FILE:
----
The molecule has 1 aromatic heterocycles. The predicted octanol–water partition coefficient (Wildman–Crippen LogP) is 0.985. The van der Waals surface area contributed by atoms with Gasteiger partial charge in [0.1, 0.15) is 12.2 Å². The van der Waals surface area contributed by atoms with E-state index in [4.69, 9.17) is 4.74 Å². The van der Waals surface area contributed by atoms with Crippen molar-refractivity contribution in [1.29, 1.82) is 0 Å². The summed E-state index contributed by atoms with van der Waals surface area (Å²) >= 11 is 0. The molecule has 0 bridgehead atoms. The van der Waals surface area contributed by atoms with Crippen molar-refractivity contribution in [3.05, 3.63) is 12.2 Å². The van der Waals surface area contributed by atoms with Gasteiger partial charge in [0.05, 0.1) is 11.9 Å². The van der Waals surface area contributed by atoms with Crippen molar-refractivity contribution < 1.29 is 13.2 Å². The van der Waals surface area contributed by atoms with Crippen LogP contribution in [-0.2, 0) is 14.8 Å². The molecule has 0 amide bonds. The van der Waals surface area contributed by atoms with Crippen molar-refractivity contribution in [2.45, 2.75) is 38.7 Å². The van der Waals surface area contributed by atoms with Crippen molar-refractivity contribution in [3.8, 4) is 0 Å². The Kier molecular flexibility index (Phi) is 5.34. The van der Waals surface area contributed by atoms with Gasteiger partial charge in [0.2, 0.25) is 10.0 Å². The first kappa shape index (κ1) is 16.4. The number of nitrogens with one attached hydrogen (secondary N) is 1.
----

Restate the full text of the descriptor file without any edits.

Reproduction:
The molecule has 1 aromatic heterocycles. The predicted octanol–water partition coefficient (Wildman–Crippen LogP) is 0.985. The van der Waals surface area contributed by atoms with Gasteiger partial charge in [0.1, 0.15) is 12.2 Å². The van der Waals surface area contributed by atoms with E-state index in [4.69, 9.17) is 4.74 Å². The van der Waals surface area contributed by atoms with Crippen molar-refractivity contribution in [1.29, 1.82) is 0 Å². The summed E-state index contributed by atoms with van der Waals surface area (Å²) >= 11 is 0. The molecule has 0 bridgehead atoms. The van der Waals surface area contributed by atoms with Crippen molar-refractivity contribution in [3.05, 3.63) is 12.2 Å². The van der Waals surface area contributed by atoms with Gasteiger partial charge in [0.05, 0.1) is 11.9 Å². The van der Waals surface area contributed by atoms with Crippen molar-refractivity contribution < 1.29 is 13.2 Å². The van der Waals surface area contributed by atoms with Crippen LogP contribution in [-0.2, 0) is 14.8 Å². The molecule has 0 amide bonds. The van der Waals surface area contributed by atoms with Crippen molar-refractivity contribution in [2.45, 2.75) is 38.7 Å². The van der Waals surface area contributed by atoms with Crippen molar-refractivity contribution in [3.8, 4) is 0 Å². The Kier molecular flexibility index (Phi) is 5.34. The van der Waals surface area contributed by atoms with Gasteiger partial charge in [0.2, 0.25) is 10.0 Å². The first kappa shape index (κ1) is 16.4. The number of nitrogens with one attached hydrogen (secondary N) is 1.